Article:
Airport closed so plane can’t land

Yesterday there were two stories out there about rest stop closings. This story is about an airport, an airplane and a more problematic situation than a rest stop being closed when one is desperate to stop. If a rest stop is closed there are options. The side of the road works in a pinch. In the case of the airplane in a decent towards an airport, but the airport turns out to be closed, there’s a bit more involved.

The pilot needs to quit descending asap and head somewhere else, in an ideal case, somewhere close by. Thankfully, that is what happened when US Airways flight 3203 was about to land at the Charleston, South Carolina airport but found the airport closed. The pilot turned the plane around to head back to where it came–Charlotte, North Carolina.

The airport isn’t closed all the time, but just some of the time–after midnight and only until August 9. Usually, it’s open 24-7. Two runways are getting fixed. A lightning strike had delayed the plane from take off after taxing out to the runway and the pilot knew he wouldn’t have enough time to make it to the airport before the witching hour, but thought the tower would stay open a tad longer. Nope.

Once back in Charlotte after state hopping the Carolinas, the passengers were given rooms, meal vouchers and status as being on a flight with an issue that almost never, if ever, happens. [The Post and Courier]

Gadlinks for Wednesday 6.10.09

Here’s a sampling of the best of the rest from around the travel world:

  • Planet Eye brings us a great list of eco-travel mistakes. After a month of traveling back and forth between the mainland and Hawaii I’m feeling like I should memorize this list.
  • This summer could be the year of traveling by hobby, and the Independent Traveler has a cool list of outfitters and online resources to get you started.
  • MSNBC breaks down the world wide web’s newest online travel sites.
  • Why do you need to write a good travel story when you can write a bad one? World Hum brings us a humorous list of suggestions on how to write crappy travel tales.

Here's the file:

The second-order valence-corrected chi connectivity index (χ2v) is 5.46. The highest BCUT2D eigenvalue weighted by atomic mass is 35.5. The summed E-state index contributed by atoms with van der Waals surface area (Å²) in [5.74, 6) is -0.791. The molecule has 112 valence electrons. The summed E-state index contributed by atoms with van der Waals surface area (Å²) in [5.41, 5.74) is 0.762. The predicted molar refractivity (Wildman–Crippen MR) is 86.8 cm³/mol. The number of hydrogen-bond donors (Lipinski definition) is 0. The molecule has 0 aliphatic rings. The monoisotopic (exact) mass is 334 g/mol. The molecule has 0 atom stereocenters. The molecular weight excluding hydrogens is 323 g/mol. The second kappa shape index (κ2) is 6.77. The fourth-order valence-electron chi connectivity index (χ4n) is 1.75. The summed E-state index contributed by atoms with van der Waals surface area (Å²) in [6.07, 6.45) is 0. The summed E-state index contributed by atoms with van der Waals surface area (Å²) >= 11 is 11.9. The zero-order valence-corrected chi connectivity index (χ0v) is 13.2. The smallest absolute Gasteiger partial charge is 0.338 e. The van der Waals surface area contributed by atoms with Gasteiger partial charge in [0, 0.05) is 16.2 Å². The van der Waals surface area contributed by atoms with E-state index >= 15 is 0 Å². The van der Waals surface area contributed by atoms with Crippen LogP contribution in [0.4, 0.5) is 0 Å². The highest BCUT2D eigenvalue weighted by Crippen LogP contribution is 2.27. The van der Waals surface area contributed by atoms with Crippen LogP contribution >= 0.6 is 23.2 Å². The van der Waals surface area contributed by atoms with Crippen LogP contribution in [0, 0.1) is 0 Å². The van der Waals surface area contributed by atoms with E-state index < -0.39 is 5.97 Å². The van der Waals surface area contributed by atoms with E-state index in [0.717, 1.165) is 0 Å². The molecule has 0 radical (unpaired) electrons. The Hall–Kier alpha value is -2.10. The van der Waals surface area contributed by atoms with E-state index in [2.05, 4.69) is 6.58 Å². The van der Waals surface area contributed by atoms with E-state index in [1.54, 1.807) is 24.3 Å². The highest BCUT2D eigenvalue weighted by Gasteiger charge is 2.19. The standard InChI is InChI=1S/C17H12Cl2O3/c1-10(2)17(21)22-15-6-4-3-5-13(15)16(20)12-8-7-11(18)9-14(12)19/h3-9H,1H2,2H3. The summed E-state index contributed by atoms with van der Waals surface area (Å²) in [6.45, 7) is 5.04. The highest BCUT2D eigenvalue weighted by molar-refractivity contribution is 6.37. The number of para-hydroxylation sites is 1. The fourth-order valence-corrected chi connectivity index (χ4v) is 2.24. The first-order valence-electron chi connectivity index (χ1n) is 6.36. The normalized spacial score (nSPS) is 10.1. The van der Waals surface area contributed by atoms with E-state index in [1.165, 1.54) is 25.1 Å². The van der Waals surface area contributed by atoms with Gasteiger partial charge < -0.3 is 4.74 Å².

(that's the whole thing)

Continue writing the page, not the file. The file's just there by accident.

• Do you like dim sum — or just staring at the meat hanging in Chinatown store windows? BootsNAll brings us a great list of the world’s best Chinatowns.

‘Til tomorrow, have a great evening.

For past Gadlinks, click HERE.

Seven Kinds of Travel Stories You Should Be Able to Tell Before You Die

Here’s a cutesy travel piece out of the San Francisco Chronicle. I missed the first installation, but the author John Flinn sets the premise that it’s not enough to just go, do, and see all the wonderful places found in the New York Times best seller 1,000 Places to See Before You Die. In order for your travels to have some type of street cred, you’ve got to come back with some cold hard traveler’s tales. I’m almost certain Mister Flinn isn’t suggesting you go out searching for tales to tell or to create them. They should just sort of happen. In last’s week edition he talked about the first two which were Third World bus stories and bathroom stories. This week he adds scary air and animal stories while sharing two of his own. I have to admit the scary air tale he told tops many that I’ve heard and I don’t know where he got the balls to get in a plane with a pilot like that.

What do I know? If you’ve got to be some place bad enough I suppose you’d take chances with any pilot. Go take a peek and see if you’ve got some real travel stories of your own to tell. If not, maybe it’s time to take a ride on the wild side and look out for next week when he goes over a hotel story, a food story and a guide story.

P.S. The sheep in the bag in the back of the jeep is from an animal tale of my own, but really, it wasn’t that eventful.